When it comes to Charlie Peace, it would be a grave error to count him among the friends of Sherlock Holmes. One might think so, of course, as in September of 1903, Holmes did utter the words, “A complex mind. All great criminals have that. My old friend Charlie Peace was a violin virtuoso.”
But look at a sampling of other people Sherlock Holmes called “friend.”
While Holmes didn’t utter the phrase “my friend” as much as 2008 presidential contender John McCain, he wasn’t shy about refering to someone sarcastically with that phrase. And when speaking of burglar and murderer Charlie Peace, Sherlock Holmes surely was.
In 1876, when Sherlock Holmes was a young man en route to becoming the world’s first consulting detective, Charlie Peace shot and killed a cop who interrupted Peace burglarizing a house. When another man was arrested and tried for the murder, Charlie Peace made sure he was present in court when the young man (not so far from Holmes’s own age) was sentenced to death. After watching that, he went back to stalking a woman whose family had changed cities to escape him. Peace soon killed the woman’s husband and went on the run, eventually winding up in London.
If Sherlock Holmes ever crossed paths with Charlie Peace, one would expect it to have been during Peace’s London years, 1877 and 1878. But depending upon one’s sources, Holmes was likely still in school or just getting his first flat, and Charlie Peace was not a man to be found. Living as a musical instrument dealer and calling himself “Thompson,” Peace lived with a Mrs. Thompson in one house, while keeping his real wife and son in a house next door. He also was known as an inventor, but at night was still practicing his true trade – burglary.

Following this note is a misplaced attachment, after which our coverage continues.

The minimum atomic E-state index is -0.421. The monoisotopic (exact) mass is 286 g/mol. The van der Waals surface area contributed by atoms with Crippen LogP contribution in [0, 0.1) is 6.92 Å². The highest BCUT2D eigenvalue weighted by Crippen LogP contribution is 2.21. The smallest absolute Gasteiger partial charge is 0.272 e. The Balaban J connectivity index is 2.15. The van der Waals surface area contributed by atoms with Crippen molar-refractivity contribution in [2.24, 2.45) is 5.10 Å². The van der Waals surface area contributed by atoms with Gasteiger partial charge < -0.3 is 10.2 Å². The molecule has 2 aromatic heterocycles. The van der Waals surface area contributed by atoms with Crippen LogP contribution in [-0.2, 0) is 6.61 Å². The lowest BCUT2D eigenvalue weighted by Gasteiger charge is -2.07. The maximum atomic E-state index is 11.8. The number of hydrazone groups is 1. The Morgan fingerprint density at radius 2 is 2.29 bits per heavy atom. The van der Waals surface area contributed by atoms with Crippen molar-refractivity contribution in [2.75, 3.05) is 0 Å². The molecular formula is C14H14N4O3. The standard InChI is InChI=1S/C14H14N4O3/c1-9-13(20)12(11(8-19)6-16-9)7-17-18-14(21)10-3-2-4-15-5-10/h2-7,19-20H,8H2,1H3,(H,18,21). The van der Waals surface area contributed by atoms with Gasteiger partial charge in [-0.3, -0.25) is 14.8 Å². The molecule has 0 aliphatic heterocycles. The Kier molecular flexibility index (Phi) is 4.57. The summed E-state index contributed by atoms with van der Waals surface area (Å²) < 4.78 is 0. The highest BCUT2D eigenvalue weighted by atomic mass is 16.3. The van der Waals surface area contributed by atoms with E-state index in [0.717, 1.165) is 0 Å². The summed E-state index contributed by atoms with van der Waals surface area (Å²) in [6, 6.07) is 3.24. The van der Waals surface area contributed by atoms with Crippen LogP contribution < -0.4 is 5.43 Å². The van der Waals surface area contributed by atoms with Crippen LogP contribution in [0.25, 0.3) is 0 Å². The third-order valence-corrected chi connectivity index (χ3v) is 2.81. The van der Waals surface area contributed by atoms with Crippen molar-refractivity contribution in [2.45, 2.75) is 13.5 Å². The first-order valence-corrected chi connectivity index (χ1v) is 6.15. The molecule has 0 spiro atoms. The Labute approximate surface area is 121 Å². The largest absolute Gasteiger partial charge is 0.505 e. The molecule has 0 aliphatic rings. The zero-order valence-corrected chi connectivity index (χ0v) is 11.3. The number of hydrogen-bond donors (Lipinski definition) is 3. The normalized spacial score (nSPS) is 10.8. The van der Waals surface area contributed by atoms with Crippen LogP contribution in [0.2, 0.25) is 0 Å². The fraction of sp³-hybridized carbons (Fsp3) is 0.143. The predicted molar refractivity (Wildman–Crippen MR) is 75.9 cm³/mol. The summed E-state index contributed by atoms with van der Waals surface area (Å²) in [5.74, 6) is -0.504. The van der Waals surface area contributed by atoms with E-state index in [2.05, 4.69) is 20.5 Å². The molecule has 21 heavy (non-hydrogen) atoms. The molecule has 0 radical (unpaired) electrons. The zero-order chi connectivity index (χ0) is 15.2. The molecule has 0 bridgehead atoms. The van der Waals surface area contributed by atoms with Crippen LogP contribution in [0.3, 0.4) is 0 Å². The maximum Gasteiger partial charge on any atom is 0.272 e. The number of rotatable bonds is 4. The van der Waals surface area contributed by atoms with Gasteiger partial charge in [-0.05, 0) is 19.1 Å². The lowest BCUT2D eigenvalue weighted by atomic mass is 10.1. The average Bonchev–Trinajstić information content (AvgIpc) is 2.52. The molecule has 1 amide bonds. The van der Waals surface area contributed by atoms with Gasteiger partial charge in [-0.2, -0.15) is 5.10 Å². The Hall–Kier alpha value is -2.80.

Chances are that Sherlock Holmes would only have gotten to encounter Charlie Peace at all by attending criminal trials when Peace was finally arrested and put on trial in November of 1878. Of course, Peace was on trial as “John Ward,” a senile man of sixty, when he was actually just a canny man of forty-six. Holmes certainly would have found the trial of interest, but was he there? No one knows.
But Charlie Peace was definitely a criminal to be studied at a time when Sherlock Holmes was a student of crime. Holmes certainly became very familiar with Peace on those terms as more was published on Peace than any other criminal in the late 1870s. One large volume, Charles Peace, or the Adventures of a Notorious Burglar, that came out in 1879, was sure to be on Holmes’s shelves.
“Mr. Mac, the most practical thing that ever you did in your life would be to shut yourself up for three months and read twelve hours a day at the annals of crime,” Holmes once said to Scotland Yard inspector MacDonald. And with that kind of intense study, you can bet that Charlie Peace wasn’t the only criminal Sherlock Holmes thought of as an “old friend.”
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